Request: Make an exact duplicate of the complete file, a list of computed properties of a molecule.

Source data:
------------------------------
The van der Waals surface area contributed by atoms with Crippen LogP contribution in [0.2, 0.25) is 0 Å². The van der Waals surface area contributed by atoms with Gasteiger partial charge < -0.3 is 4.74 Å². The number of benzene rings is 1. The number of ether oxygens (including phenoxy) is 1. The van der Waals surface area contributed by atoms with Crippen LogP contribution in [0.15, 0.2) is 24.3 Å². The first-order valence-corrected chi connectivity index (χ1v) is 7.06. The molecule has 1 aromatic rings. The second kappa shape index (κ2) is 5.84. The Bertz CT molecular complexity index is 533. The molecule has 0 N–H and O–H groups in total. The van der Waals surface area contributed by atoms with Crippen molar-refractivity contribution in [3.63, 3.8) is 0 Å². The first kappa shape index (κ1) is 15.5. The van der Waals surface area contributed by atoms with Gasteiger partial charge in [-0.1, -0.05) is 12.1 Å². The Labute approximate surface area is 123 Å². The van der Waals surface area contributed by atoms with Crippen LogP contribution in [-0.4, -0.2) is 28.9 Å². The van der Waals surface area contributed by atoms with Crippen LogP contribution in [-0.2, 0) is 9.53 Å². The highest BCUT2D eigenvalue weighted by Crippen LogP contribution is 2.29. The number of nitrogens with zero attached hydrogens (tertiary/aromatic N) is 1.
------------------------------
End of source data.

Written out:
The van der Waals surface area contributed by atoms with Crippen LogP contribution in [0.2, 0.25) is 0 Å². The van der Waals surface area contributed by atoms with Gasteiger partial charge < -0.3 is 4.74 Å². The number of benzene rings is 1. The number of ether oxygens (including phenoxy) is 1. The van der Waals surface area contributed by atoms with Crippen LogP contribution in [0.15, 0.2) is 24.3 Å². The first-order valence-corrected chi connectivity index (χ1v) is 7.06. The molecule has 1 aromatic rings. The second kappa shape index (κ2) is 5.84. The Bertz CT molecular complexity index is 533. The molecule has 0 N–H and O–H groups in total. The van der Waals surface area contributed by atoms with Crippen molar-refractivity contribution in [3.63, 3.8) is 0 Å². The first kappa shape index (κ1) is 15.5. The van der Waals surface area contributed by atoms with Gasteiger partial charge in [-0.1, -0.05) is 12.1 Å². The Labute approximate surface area is 123 Å². The van der Waals surface area contributed by atoms with Crippen LogP contribution in [-0.4, -0.2) is 28.9 Å². The van der Waals surface area contributed by atoms with Crippen LogP contribution in [-0.2, 0) is 9.53 Å². The highest BCUT2D eigenvalue weighted by Crippen LogP contribution is 2.29. The number of nitrogens with zero attached hydrogens (tertiary/aromatic N) is 1.